Editorial
“You are young, gifted and Black, We must begin to tell our youth There’s a world waiting for you, Yours is a quest that’s just begun”

In 1969, singer, songwriter and civil rights activist Nina Simone penned these lyrics based on a play by writer Lorraine Hansberry. These lyrics were a call to action for young Black Americans to pursue their potential. And they were a call to action for the nation in general to recognize that potential and to nurture it.

And they have struck a chord with us as we join the nation in celebrating Black History Month.

This is the time when we pay particular attention to the contributions African Americans have made to every aspect of our history and culture. It is the time when we highlight the work of Black inventors, teachers, doctors, artists, politicians, musicians, civil rights leaders, CEOs, farmers and scientists.

But it’s just as important to recognize the work that Black Americans are doing now — today — in our own community.

The black men and woman who have assumed leadership roles locally are setting an example for our youth. Police Chief Denise Downer-McKinney, former Mayor Bill Collins, City Planner Art Newell, Bishop Nealon Guthrie, Sandra Hudson of the Housing Authority, attorney Chris Twyman. These are people whose work and commitment to the community surpass any racial lines.

Willie Mae Samuel, Greg Shropshire and Charles Love. These are folks who work diligently to to empower the black community while fostering the messages of unity, upliftment and positive change.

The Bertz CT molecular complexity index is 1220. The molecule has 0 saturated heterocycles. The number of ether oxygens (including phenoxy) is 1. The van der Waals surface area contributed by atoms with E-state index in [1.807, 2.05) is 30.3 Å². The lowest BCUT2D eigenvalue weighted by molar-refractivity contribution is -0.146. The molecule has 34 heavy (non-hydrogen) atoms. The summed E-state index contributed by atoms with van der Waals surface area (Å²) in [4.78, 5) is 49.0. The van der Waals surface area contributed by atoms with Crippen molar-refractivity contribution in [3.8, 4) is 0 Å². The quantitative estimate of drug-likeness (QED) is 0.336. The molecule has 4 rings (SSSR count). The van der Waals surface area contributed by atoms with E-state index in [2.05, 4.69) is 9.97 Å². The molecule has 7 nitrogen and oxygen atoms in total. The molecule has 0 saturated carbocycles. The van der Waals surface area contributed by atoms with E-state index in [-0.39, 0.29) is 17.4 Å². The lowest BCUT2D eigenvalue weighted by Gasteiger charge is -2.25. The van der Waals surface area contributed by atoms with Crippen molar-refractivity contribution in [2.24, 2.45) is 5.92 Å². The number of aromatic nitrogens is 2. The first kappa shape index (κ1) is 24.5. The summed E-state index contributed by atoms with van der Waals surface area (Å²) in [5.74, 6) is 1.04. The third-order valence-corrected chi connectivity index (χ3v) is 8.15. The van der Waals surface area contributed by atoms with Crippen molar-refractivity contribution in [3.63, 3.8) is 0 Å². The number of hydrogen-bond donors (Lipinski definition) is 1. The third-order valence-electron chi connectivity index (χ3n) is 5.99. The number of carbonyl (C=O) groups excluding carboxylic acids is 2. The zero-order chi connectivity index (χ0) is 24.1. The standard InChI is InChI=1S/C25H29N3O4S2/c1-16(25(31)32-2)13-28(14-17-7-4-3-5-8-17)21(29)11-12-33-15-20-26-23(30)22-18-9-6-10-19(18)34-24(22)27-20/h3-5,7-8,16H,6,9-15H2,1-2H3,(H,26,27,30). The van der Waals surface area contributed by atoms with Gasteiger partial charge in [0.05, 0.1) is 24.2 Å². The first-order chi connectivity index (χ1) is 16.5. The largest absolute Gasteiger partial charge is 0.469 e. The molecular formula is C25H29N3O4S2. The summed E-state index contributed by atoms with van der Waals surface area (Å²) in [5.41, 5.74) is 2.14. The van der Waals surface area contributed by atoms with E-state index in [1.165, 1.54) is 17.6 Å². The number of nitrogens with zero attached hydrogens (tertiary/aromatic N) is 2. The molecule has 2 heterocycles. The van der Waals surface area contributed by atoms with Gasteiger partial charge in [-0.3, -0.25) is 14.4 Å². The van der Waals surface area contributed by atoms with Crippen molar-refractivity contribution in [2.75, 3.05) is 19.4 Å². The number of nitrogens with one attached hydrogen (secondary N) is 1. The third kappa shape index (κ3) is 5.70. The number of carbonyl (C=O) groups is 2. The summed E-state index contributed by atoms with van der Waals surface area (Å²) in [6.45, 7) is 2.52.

And we must commend the next generation of black community members who are taking an active role in changing Rome and Floyd County. As Junior Service League President, attorney Deana Perry is leading her organization toward helping those of all races who are less fortunate. And young muralist Xaivier Ringer uses her creativity and artistic talents to make Rome a brighter, more colorful place spreading beauty and joy in a very visible and tangible way.

Sherica Bailey, Jarrod “J.J.” Johnson, John Mays, Mike Dean and other Black entrepreneurs have taken their place within the business sector, helping to grow various industries across the county.

We can’t possibly name everyone whose work or presence in the community has had a positive impact. But we can say thank you. To the Black Americans who, through their work and dedication, have made Rome and Floyd County a better place, we appreciate you.

And we hope that our community continues to support, encourage and empower the next generation of Black Americans that they may achieve great things to the benefit of us all.

“In the whole world you know, There’s a million boys and girls

Who are young, gifted and Black, And that’s a fact!”

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